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Will Dolby make CES 2014 the year of the Super TV?

While the majority of the video industry has been focusing on perfecting the increasingly dense pixel resolution of 4K technology (a.k.a ultra high definition, or UHD), the folks at Dolby Labs have been wrestling with a much more fundamental question: “Is your TV bright enough?” A recent blog from Mike Rockwell, Executive VP of Dolby’s advanced technology group, details how the company that invented hi-fidelity sound plans to do the same for television by creating brilliantly vivid images that are similar to what we see in the natural world.

Working on research about basic human visual perception, as well as a study to find out how bright the majority of users (90 percent) actually want their TVs to be, Dolby has created a liquid cooled “super TV” that douses viewers with up to 20,000 nits of light, or about the equivalent of looking at a 100 watt light bulb. This near-nuclear burst of eye-scorching luminance is around 200 times brighter than the industry standard. So how can it be considered palatable, or even tolerable? Contrast, of course.

Using rich contrast between shades of light and dark, only tiny fractions of the whitest light on Dolby’s new display reach those dazzling levels of brightness, creating a contrast level up to 10,000:1 in the brightest scenes, and 10,000:1 in the darkest. Rockwell explains that the combination of the super darks and whites form an overall contrast ratio of “100,000:1 or more,” creating a level of clarity that blurs the lines between the on-screen images and the real world. Rockwell goes so far as to claim that looking at the display is like looking through a window.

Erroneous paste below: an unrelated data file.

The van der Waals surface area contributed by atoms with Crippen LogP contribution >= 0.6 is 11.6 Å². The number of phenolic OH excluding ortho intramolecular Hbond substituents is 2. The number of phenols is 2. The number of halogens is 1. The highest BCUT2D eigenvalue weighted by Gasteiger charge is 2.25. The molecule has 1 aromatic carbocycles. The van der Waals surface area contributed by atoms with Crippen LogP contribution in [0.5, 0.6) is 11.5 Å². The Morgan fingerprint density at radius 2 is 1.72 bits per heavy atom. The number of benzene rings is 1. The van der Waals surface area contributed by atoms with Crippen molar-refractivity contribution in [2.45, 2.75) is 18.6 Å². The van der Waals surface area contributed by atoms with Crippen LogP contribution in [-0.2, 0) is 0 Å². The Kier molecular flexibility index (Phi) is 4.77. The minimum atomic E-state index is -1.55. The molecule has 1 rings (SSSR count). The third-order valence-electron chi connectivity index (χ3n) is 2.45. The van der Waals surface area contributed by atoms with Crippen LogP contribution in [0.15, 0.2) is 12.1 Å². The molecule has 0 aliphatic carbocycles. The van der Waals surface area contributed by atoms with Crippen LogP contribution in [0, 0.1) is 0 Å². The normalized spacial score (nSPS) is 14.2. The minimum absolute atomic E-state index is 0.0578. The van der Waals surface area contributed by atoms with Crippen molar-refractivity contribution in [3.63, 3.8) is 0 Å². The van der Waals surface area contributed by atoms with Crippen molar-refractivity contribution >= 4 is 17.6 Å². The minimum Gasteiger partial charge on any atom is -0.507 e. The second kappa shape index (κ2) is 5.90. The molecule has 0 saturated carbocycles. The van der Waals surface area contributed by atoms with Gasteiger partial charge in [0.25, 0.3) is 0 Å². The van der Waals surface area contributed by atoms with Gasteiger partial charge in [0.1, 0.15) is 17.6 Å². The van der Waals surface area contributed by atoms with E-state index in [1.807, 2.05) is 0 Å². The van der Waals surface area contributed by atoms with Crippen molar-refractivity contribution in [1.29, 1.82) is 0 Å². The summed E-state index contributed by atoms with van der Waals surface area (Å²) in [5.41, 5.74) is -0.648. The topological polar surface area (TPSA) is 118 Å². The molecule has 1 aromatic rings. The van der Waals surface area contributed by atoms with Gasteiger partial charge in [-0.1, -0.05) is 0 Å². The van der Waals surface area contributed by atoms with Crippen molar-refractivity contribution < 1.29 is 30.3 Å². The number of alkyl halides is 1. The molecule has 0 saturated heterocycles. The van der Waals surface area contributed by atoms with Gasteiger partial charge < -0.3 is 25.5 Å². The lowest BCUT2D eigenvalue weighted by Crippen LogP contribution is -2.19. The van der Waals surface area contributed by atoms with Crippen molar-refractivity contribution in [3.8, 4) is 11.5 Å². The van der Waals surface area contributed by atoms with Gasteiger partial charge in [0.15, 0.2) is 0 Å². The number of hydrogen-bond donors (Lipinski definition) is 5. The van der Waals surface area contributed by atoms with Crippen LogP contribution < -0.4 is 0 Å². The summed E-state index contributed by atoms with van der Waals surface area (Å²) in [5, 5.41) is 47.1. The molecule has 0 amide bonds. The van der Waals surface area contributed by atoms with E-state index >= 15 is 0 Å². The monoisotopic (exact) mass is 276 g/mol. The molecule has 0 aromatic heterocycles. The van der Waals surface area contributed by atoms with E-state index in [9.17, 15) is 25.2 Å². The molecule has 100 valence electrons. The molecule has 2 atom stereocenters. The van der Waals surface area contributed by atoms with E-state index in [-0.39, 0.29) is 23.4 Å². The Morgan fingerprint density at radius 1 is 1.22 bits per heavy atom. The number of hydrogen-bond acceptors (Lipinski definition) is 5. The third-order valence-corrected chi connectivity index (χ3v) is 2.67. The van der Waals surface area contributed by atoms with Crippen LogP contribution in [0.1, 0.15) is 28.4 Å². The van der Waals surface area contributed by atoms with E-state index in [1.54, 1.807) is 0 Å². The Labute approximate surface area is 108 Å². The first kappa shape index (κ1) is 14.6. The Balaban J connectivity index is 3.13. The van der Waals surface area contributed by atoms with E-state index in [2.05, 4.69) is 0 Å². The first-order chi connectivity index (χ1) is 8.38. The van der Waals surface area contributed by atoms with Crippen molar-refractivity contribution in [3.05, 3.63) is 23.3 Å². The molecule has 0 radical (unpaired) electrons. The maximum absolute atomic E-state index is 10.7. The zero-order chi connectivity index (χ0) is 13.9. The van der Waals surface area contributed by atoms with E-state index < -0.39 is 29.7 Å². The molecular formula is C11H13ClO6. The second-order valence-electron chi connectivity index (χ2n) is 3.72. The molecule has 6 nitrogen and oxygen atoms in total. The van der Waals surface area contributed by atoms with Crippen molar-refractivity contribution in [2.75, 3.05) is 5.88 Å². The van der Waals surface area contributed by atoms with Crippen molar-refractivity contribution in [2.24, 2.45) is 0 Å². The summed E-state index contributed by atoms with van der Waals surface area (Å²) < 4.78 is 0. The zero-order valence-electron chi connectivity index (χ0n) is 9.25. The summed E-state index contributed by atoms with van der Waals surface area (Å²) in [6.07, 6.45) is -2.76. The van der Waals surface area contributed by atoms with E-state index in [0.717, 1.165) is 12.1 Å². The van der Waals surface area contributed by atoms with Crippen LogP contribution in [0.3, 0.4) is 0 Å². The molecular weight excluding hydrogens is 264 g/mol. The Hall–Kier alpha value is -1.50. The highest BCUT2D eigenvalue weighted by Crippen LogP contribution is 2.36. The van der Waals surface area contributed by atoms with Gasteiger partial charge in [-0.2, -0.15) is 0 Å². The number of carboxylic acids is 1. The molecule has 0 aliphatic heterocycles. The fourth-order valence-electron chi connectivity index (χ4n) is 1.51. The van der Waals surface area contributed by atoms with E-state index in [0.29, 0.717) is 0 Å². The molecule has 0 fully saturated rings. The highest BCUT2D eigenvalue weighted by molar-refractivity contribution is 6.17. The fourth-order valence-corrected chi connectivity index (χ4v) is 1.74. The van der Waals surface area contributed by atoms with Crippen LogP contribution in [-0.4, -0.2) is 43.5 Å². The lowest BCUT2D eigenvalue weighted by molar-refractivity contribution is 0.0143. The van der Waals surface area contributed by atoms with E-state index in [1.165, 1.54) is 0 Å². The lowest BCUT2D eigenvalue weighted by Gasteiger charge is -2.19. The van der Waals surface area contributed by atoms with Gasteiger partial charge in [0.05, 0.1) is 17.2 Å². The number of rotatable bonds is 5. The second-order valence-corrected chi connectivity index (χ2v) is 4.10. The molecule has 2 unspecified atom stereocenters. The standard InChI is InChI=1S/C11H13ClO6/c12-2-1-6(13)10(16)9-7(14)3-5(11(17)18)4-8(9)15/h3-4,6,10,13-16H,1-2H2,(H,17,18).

What this all means for your living room set in the near future is unclear, at present. But Dolby’s first “super TV” appears to be just the lead-in. A report from the Wall Street Journal details an eyes-on look at one of Dolby’s new LED prototypes, which the company has been showing off around the industry from TV manufacturers to Hollywood studios. The prototype reaches a slightly less astonishing brightness of 4,000 nits, but even so, the demonstration appears to have made it clear that Dolby has got some lightning in its new bottle. And since Dolby has yet to name its new technology, we’re sticking with its own “super TV” moniker for the prototypes as well.

With CES coming up in less than a month, it’s not much of a leap to guess that one of Dolby’s new ultra-bright TVs will be making an appearance. In fact, the WSJ reveals some tantalizing hints from Dolby about unnamed manufacturers that will be revealing their own displays at the show utilizing the sparkling new technology. While no names have been dropped, if the past is any implication, you can bet on Samsung, LG, and Sony as top candidates.

If last year’s CES was the year of the 4K TV, and to a slightly lesser extent, OLED, could this year’s conference be the year of Dolby’s brilliantly bright “super TV?” Time will tell, but we don’t mind admitting, we’re pretty excited to find out how vividly these TVs shine for ourselves. Stay tuned over the next few weeks as we learn more, and stick with us at CES 2014 for coverage of this, and reams of other crazy technology that will be invading your home in the future.

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